" Although his involvement will be critical going forward, he must view
his role as that of a conductor or a commanding general -- overseeing,
orchestrating, providing vision, reaching in to provide leadership where
needed, but empowering others to save him from getting trapped in the alluring
(if exhausting) illusion that shuttle diplomacy is actually getting something
done. It has its place. It sometimes helps. But it should be used sparingly, only when
necessary, or it is devalued. There will be no legacy of Kerry the statesman that does not effectively incorporate that of Kerry the effective leader of a global bureaucracy."
There is an experienced and very competent team at State. They should be empowered and used.

Monday, April 8, 2013

calibration of force

I'm not sure how to assess the reported agreement between U.S. and South Korean officials on a "counterprovocation" plan with immediate "response[s] in kind" that will still "prevent an escalation to broader war."

I strongly favor advance consultations and agreement where possible between military allies so that they are not confused by the fog of war or emotion in responding to provocative acts by Pyongyang.

I'm impressed by the level of detail and sophistication that seems to have gone into these contingency plans.

But I also know that military plans have to adapt to what happens in the real world, including what seems to be happening when those first reports turn out to be inaccurate.

And most of all, I'm worried about the hubris -- that overpowering assumption of rationality and control in the use of  and response to military force -- that is implicit in any such escalation ladder.

 I used to believe in Herman Kahn's escalation ladder for nuclear war; I thought both sides would be rational and not go all the way.  I used to believe in the wisdom and effectiveness of U.S. nuclear war plans and the withhold options that would "signal" our restraint. I even thought that American bombing strategies in the Vietnam war made sense and somehow should have worked -- but the North Vietnamese didn't react as our planners hoped and predicted.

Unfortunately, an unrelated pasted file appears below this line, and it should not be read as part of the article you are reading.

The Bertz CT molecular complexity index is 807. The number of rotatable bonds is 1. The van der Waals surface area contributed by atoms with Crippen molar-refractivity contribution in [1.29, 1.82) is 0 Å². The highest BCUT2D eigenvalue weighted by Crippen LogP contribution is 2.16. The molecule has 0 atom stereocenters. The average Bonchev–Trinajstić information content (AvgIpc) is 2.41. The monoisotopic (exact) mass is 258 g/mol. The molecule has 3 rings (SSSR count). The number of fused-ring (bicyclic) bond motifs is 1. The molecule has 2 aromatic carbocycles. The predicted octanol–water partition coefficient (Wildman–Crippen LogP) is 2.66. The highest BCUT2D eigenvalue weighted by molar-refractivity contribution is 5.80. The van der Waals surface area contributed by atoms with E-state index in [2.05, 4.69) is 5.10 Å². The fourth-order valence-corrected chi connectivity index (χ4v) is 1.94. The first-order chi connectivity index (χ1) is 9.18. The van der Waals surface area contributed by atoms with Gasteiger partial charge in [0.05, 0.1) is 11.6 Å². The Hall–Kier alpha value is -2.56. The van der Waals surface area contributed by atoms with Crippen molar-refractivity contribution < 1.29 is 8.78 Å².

And so I worry that what may seem "proportionate" to one side may not be viewed the same by the other, and that the spiral toward greater violence may grow out of control.

The world's greatest security threat -- not just in Korea but wherever there are nuclear weapons today -- is that leaders may actually decide to use such weapons and consider themselves rational.

Thursday, April 4, 2013

misleading medical metaphors

I'm not a medical doctor,but I still cringe when someone misuses a medical term, often as a metaphor for a policy problem. "Schizophrenic" appears frequently nowadays and seems to mean inconsistent, switching between opposites, or two-faced. That's not how the disease manifests itself. Bipolar disorder, quite different from schizophrenia, is a closer metaphor because of its associated mood swings, but it's still misleading.

Using these medical metaphors tends to trivialize the illness as well as compounding public ignorance about its nature, causes, and treatments. I have a writer friend who refuses to use "suicide" as a term for political self-destruction because a close family member committed actual suicide. I have close friends who are alcoholics or gambling addicts -- at best, they admit they are only "recovering" -- and I cringe at dramas that make light of such serious problems. I also have known people with real schizophrenia and bipolar disorder and the difficulties faced by their loved ones.